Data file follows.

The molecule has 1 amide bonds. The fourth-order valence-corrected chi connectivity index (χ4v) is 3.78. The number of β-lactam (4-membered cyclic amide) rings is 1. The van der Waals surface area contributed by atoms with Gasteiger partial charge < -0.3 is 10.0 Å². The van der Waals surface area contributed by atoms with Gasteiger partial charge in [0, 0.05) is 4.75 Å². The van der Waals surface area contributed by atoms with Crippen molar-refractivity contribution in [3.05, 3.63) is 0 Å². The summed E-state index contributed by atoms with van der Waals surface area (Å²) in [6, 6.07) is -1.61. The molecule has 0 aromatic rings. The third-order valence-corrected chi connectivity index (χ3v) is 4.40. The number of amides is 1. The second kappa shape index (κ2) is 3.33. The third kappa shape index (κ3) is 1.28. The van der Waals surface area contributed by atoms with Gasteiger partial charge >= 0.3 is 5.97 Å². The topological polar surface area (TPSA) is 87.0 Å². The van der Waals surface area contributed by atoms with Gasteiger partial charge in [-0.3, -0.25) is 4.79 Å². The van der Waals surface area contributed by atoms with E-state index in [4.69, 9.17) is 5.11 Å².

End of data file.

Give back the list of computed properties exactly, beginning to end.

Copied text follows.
The molecule has 1 amide bonds. The fourth-order valence-corrected chi connectivity index (χ4v) is 3.78. The number of β-lactam (4-membered cyclic amide) rings is 1. The van der Waals surface area contributed by atoms with Gasteiger partial charge < -0.3 is 10.0 Å². The van der Waals surface area contributed by atoms with Gasteiger partial charge in [0, 0.05) is 4.75 Å². The van der Waals surface area contributed by atoms with Crippen molar-refractivity contribution in [3.05, 3.63) is 0 Å². The summed E-state index contributed by atoms with van der Waals surface area (Å²) in [6, 6.07) is -1.61. The molecule has 0 aromatic rings. The third-order valence-corrected chi connectivity index (χ3v) is 4.40. The number of amides is 1. The second kappa shape index (κ2) is 3.33. The third kappa shape index (κ3) is 1.28. The van der Waals surface area contributed by atoms with Gasteiger partial charge >= 0.3 is 5.97 Å². The topological polar surface area (TPSA) is 87.0 Å². The van der Waals surface area contributed by atoms with Gasteiger partial charge in [-0.3, -0.25) is 4.79 Å². The van der Waals surface area contributed by atoms with E-state index in [4.69, 9.17) is 5.11 Å².